For many years, the oldest known flowering plant was Archaefructus (“ancient fruit”) from the famously fossil-rich Yixian Formation of China. This herbaceous aquatic plant has been dated to around 125 million years ago, and even though it apparently lacked the petals and sepals of modern flowers, it had their characteristic reproductive organs - the carpels and stamens.
But a recent reevaluation of a plant fossil discovered more than 100 years ago in Spain may take the “oldest flower” crown off of Archaefructus. Montsechia vidalii was a weed-like plant that lived completely submerged in the shallow waters of Europe’s lakes. Its fossils have been dated to 130-125 million years ago, meaning it was possibly older than Archaefructus.
Researchers from the US, France and Germany have analyzed more than 1,000 fossils of the little plant by painstakingly applying drops of hydrochloric acid to remove the leaves and stems from the rock, carefully bleaching the plant’s protective cuticle to better reveal their shapes and examining the specimen under a stereomicroscope, light microscope and scanning electron microscope.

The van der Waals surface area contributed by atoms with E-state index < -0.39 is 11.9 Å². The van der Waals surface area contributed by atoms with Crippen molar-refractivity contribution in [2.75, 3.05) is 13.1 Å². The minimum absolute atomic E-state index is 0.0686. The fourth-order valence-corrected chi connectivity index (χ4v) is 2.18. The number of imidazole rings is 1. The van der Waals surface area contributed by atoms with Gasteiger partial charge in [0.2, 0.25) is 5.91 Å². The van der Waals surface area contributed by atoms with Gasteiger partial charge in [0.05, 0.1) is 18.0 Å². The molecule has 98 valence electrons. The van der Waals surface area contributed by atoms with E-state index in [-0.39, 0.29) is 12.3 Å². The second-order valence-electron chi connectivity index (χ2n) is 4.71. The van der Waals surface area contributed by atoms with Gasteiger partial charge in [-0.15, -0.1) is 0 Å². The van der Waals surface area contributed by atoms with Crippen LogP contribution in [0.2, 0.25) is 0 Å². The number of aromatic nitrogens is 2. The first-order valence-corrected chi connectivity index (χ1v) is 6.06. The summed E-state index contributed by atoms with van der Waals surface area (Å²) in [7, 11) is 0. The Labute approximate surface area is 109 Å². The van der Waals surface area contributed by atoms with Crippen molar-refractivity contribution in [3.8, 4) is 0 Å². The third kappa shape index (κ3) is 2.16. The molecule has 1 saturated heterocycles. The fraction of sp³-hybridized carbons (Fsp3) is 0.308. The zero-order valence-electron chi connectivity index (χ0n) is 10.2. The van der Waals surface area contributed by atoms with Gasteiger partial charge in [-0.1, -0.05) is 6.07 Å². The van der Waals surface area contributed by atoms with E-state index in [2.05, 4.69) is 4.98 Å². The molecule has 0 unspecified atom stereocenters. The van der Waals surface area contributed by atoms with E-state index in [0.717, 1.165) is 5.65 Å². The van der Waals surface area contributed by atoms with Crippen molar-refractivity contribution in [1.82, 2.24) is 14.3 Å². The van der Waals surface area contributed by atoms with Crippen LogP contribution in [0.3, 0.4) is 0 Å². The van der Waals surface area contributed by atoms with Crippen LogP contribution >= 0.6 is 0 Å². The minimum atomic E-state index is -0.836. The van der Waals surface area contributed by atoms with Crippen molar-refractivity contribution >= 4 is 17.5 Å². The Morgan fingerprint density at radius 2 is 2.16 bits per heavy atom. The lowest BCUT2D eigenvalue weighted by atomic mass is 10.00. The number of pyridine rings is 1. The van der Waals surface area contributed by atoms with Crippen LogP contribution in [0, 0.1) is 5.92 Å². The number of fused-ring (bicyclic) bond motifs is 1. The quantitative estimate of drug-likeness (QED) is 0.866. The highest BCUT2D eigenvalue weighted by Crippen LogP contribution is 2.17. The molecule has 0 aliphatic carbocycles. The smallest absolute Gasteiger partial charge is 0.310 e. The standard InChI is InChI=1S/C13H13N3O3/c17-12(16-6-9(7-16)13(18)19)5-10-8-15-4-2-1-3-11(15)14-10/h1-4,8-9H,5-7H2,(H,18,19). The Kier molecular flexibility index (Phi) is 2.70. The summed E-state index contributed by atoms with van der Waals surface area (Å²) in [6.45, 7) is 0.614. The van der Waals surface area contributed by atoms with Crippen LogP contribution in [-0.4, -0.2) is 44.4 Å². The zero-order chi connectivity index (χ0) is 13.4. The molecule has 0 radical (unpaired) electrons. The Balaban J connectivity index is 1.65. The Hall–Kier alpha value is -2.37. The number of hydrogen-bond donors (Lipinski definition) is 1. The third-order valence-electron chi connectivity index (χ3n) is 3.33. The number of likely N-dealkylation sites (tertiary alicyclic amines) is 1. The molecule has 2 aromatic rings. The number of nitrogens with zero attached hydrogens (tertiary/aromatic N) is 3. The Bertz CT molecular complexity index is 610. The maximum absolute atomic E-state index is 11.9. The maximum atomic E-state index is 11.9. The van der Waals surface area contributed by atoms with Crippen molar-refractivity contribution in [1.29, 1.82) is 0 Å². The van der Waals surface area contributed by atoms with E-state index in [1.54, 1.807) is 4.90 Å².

This precise observation led to a new identification for Montsechia, that being so small and not having the obvious features of angiosperms was not previously recognized as a flowering plant. Even though it also didn’t have petals or nectar-producing structures, Montsechia did have fruits, each containing a single tiny seed.
The humble Montsechia looked much like modern coontails or hornworts, aquatic plants that are commonly used as decoration in ponds and aquariums. Now, paleobotanists are looking for clues to link Montsechia and Archaefructus in the evolutionary journey of angiosperms, and searching for more fossils to help us understand how these few, tiny aquatic seed-bearing plants gave rise to all of the beautiful flowers we see today.
Original findings published in PNAS.